At the final meeting of the old Conservative Central Council in Harrogate on Saturday, grassroots party activists were given a startling presentation by Bob Tyrrell, Professor of Strategic Marketing at the City University Business School, London.
Professor Tyrrell comforted his predominantly middle-aged audience with an analysis showing that in the run up to the next election there would be a dramatic fall in the number of people aged between mid-20s and mid- 30s, while there will be a similar sized increased in the those aged 55 to 64.
"Perhaps some of the things more traditionally associated with conservatism will begin naturally to come into their own," he said. "Wisdom, reflection, sobriety, loyalty and tradition, as we become a more middle-aged culture."
But Professor Tyrrell said the Tories needed to become more open and accessible.
"A few years ago," he said, "I did some work on why Sainsbury's appeared to have fallen out of favour, and the cheeky chappies from Asda and places like that appeared to be doing so well."
That comment was greeted by laughter because Archie Norman, the boss of Asda, is now a Conservative MP, a vice-chairman of the party, and a driving force behind the creation of William Hague's new Conservative Party.
A package of democratically based reforms was overwhelmingly passed on Saturday by the one-third of the 350,000 party members who bothered to vote.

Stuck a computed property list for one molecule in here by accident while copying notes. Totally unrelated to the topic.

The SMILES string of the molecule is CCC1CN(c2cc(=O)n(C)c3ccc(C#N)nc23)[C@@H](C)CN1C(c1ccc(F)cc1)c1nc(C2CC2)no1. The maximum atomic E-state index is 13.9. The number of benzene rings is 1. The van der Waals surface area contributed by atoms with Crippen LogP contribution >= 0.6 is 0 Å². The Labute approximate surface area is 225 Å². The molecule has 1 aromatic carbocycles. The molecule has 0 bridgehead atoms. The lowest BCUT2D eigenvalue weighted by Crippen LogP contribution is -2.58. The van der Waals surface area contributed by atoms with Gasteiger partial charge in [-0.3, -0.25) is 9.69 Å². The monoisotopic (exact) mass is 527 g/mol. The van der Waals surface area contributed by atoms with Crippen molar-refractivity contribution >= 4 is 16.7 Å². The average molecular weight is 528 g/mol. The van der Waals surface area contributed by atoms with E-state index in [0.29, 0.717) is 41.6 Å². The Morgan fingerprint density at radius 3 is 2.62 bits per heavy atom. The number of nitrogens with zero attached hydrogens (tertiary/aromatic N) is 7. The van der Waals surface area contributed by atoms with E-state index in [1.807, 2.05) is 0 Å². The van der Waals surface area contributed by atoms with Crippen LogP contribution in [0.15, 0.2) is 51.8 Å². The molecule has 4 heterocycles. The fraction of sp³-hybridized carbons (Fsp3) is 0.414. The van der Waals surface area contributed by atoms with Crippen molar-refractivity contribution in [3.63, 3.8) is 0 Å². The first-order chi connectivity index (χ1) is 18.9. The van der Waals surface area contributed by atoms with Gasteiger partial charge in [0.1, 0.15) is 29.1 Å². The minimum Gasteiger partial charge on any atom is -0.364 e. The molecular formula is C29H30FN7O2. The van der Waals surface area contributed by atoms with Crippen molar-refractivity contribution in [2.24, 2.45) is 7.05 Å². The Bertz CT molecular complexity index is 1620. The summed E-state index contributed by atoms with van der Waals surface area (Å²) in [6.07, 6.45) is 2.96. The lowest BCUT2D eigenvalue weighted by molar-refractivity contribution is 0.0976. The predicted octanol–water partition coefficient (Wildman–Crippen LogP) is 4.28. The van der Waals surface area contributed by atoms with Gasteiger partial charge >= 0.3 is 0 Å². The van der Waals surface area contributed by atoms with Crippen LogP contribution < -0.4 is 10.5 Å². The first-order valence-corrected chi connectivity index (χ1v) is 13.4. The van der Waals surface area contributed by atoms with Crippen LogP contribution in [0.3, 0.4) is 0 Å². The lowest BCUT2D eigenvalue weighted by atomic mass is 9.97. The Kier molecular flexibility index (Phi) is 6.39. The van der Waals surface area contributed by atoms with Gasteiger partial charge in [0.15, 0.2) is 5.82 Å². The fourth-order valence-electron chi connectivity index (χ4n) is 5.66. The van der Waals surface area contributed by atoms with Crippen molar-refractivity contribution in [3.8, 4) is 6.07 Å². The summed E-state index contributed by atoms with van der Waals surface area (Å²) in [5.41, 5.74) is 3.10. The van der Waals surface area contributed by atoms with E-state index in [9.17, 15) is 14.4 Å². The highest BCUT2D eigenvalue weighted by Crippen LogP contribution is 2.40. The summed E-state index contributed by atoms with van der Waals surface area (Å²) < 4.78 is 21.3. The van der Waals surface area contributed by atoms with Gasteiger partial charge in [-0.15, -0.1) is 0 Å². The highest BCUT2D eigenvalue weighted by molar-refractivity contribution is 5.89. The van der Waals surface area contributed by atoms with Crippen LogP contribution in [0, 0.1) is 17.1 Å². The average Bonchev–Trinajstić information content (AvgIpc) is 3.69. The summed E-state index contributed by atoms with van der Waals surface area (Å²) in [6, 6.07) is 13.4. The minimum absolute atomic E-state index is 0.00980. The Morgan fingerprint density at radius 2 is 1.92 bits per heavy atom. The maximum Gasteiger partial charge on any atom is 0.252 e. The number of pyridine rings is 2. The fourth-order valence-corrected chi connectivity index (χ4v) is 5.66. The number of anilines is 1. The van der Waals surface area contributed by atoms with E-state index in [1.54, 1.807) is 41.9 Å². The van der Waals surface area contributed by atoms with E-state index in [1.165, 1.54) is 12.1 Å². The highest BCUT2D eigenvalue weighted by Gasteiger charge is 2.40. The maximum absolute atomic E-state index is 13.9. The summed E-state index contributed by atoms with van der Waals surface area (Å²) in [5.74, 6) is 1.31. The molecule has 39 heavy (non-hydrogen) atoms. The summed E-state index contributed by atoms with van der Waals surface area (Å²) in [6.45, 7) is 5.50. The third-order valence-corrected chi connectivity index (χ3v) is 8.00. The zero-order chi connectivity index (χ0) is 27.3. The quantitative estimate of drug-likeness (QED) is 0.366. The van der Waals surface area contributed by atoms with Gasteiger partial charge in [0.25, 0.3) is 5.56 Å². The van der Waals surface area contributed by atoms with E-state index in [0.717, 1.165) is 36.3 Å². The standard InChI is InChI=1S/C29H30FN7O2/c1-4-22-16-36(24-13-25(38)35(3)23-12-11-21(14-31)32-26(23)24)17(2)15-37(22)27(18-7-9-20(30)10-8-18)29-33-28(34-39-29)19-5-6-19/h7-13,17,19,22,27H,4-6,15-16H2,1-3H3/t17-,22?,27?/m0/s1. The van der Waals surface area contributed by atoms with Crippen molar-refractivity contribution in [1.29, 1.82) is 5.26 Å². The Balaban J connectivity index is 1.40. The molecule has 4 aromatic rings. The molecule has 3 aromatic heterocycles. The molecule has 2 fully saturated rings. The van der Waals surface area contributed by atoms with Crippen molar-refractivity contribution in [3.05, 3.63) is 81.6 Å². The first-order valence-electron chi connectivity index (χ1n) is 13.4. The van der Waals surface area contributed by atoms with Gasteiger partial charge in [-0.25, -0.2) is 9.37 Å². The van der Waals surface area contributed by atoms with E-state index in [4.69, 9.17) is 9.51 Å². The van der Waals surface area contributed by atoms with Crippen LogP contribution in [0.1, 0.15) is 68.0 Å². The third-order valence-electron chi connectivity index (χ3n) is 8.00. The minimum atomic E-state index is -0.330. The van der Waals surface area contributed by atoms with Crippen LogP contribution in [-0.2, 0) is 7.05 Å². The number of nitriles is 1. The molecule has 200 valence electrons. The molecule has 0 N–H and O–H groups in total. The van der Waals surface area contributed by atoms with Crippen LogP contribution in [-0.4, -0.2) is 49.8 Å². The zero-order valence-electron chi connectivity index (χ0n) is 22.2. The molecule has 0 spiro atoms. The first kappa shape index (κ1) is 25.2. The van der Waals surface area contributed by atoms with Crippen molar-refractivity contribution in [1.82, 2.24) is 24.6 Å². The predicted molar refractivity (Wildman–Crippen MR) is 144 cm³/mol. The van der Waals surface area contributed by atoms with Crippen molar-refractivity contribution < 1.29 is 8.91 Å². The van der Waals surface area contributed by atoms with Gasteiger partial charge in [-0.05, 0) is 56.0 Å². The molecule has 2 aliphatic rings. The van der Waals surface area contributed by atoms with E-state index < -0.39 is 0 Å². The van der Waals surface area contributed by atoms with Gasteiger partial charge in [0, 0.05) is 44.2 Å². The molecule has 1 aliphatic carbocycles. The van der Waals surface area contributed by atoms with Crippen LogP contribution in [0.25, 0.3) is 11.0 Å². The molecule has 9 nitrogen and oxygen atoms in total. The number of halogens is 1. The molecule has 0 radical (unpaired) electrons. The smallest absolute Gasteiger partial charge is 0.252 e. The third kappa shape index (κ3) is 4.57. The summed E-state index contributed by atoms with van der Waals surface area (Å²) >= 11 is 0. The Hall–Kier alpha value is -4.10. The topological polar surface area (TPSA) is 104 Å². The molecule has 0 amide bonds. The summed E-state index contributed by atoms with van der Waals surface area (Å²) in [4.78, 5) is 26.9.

Professor Tyrrell said that one of the reasons Sainsbury's had suffered was that it gave an impression of being detached, "of not having an ear to the ground - by contrast, as I say to one of your party vice-chairman, you're going in the right direction".
That direction was set earlier in the day by Mr Hague when he indicated the target group of voters for his new policy - "people who don't have much time for transient, passing fashion.These are conservative people, their values, their instincts are ours. Our task is to win back their trust."
Although Mr Hague said he was about to embark on a journey to become the party of One Nation, he made no mention of the unemployed, the poor, lone parents, the disabled, or the socially excluded in his speech.
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